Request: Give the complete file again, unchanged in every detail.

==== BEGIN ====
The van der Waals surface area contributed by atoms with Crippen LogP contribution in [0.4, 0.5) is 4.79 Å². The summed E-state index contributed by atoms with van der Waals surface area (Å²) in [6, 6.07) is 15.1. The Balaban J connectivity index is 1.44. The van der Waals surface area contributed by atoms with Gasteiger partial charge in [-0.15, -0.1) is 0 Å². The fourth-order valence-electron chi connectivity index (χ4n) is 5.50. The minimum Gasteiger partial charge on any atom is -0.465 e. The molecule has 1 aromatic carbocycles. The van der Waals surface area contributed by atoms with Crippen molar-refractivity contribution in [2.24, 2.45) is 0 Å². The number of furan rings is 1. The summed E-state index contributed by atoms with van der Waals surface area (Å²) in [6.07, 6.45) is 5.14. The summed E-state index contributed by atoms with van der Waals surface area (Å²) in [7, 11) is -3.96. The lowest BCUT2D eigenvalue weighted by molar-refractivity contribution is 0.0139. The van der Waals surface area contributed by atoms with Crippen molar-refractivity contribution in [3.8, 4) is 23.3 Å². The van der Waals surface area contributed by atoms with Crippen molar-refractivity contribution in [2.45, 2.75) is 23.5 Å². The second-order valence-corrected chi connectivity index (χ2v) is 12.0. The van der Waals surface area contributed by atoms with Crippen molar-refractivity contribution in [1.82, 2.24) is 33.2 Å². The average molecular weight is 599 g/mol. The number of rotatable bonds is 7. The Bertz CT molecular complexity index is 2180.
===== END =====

The van der Waals surface area contributed by atoms with Crippen LogP contribution in [0.4, 0.5) is 4.79 Å². The summed E-state index contributed by atoms with van der Waals surface area (Å²) in [6, 6.07) is 15.1. The Balaban J connectivity index is 1.44. The van der Waals surface area contributed by atoms with Gasteiger partial charge in [-0.15, -0.1) is 0 Å². The fourth-order valence-electron chi connectivity index (χ4n) is 5.50. The minimum Gasteiger partial charge on any atom is -0.465 e. The molecule has 1 aromatic carbocycles. The van der Waals surface area contributed by atoms with Crippen molar-refractivity contribution in [2.24, 2.45) is 0 Å². The number of furan rings is 1. The summed E-state index contributed by atoms with van der Waals surface area (Å²) in [6.07, 6.45) is 5.14. The summed E-state index contributed by atoms with van der Waals surface area (Å²) in [7, 11) is -3.96. The lowest BCUT2D eigenvalue weighted by molar-refractivity contribution is 0.0139. The van der Waals surface area contributed by atoms with Crippen molar-refractivity contribution in [3.8, 4) is 23.3 Å². The van der Waals surface area contributed by atoms with Crippen molar-refractivity contribution in [2.45, 2.75) is 23.5 Å². The second-order valence-corrected chi connectivity index (χ2v) is 12.0. The van der Waals surface area contributed by atoms with Crippen molar-refractivity contribution in [1.82, 2.24) is 33.2 Å². The average molecular weight is 599 g/mol. The number of rotatable bonds is 7. The Bertz CT molecular complexity index is 2180.